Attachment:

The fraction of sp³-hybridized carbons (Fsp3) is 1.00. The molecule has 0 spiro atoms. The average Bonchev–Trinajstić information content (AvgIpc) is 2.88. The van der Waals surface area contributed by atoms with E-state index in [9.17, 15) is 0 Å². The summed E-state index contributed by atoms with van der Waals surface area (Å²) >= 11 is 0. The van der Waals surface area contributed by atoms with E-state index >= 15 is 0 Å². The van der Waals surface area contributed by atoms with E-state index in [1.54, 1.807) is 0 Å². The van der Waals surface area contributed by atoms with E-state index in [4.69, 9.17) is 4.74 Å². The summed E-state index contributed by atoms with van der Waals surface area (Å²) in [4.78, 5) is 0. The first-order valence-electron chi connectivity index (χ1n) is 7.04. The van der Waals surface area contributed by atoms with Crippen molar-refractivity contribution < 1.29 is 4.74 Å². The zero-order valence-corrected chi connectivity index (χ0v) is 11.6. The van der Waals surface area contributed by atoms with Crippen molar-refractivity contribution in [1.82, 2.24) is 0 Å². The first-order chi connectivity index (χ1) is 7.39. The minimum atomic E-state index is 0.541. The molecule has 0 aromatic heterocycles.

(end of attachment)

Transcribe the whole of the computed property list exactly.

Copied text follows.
The fraction of sp³-hybridized carbons (Fsp3) is 1.00. The molecule has 0 spiro atoms. The average Bonchev–Trinajstić information content (AvgIpc) is 2.88. The van der Waals surface area contributed by atoms with E-state index in [9.17, 15) is 0 Å². The summed E-state index contributed by atoms with van der Waals surface area (Å²) >= 11 is 0. The van der Waals surface area contributed by atoms with E-state index >= 15 is 0 Å². The van der Waals surface area contributed by atoms with E-state index in [1.54, 1.807) is 0 Å². The van der Waals surface area contributed by atoms with E-state index in [4.69, 9.17) is 4.74 Å². The summed E-state index contributed by atoms with van der Waals surface area (Å²) in [4.78, 5) is 0. The first-order valence-electron chi connectivity index (χ1n) is 7.04. The van der Waals surface area contributed by atoms with Crippen molar-refractivity contribution < 1.29 is 4.74 Å². The zero-order valence-corrected chi connectivity index (χ0v) is 11.6. The van der Waals surface area contributed by atoms with Crippen molar-refractivity contribution in [1.82, 2.24) is 0 Å². The first-order chi connectivity index (χ1) is 7.39. The minimum atomic E-state index is 0.541. The molecule has 0 aromatic heterocycles.